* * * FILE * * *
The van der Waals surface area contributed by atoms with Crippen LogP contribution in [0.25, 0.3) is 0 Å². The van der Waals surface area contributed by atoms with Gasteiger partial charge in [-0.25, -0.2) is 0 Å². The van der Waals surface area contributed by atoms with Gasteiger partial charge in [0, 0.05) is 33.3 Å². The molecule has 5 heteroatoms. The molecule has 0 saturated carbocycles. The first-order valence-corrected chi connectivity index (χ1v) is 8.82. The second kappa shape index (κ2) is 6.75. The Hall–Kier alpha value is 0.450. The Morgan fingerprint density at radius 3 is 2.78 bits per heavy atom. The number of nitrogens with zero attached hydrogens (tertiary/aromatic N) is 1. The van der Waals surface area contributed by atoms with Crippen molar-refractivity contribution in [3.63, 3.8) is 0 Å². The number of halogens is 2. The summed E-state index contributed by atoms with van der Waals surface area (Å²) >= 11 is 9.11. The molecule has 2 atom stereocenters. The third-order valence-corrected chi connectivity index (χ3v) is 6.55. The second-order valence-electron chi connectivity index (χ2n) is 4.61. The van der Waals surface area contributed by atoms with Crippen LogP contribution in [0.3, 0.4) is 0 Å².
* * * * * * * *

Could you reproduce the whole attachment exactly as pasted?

The van der Waals surface area contributed by atoms with Crippen LogP contribution in [0.25, 0.3) is 0 Å². The van der Waals surface area contributed by atoms with Gasteiger partial charge in [-0.25, -0.2) is 0 Å². The van der Waals surface area contributed by atoms with Gasteiger partial charge in [0, 0.05) is 33.3 Å². The molecule has 5 heteroatoms. The molecule has 0 saturated carbocycles. The first-order valence-corrected chi connectivity index (χ1v) is 8.82. The second kappa shape index (κ2) is 6.75. The Hall–Kier alpha value is 0.450. The Morgan fingerprint density at radius 3 is 2.78 bits per heavy atom. The number of nitrogens with zero attached hydrogens (tertiary/aromatic N) is 1. The van der Waals surface area contributed by atoms with Crippen molar-refractivity contribution in [3.63, 3.8) is 0 Å². The number of halogens is 2. The summed E-state index contributed by atoms with van der Waals surface area (Å²) >= 11 is 9.11. The molecule has 2 atom stereocenters. The third-order valence-corrected chi connectivity index (χ3v) is 6.55. The second-order valence-electron chi connectivity index (χ2n) is 4.61. The van der Waals surface area contributed by atoms with Crippen LogP contribution in [0.3, 0.4) is 0 Å².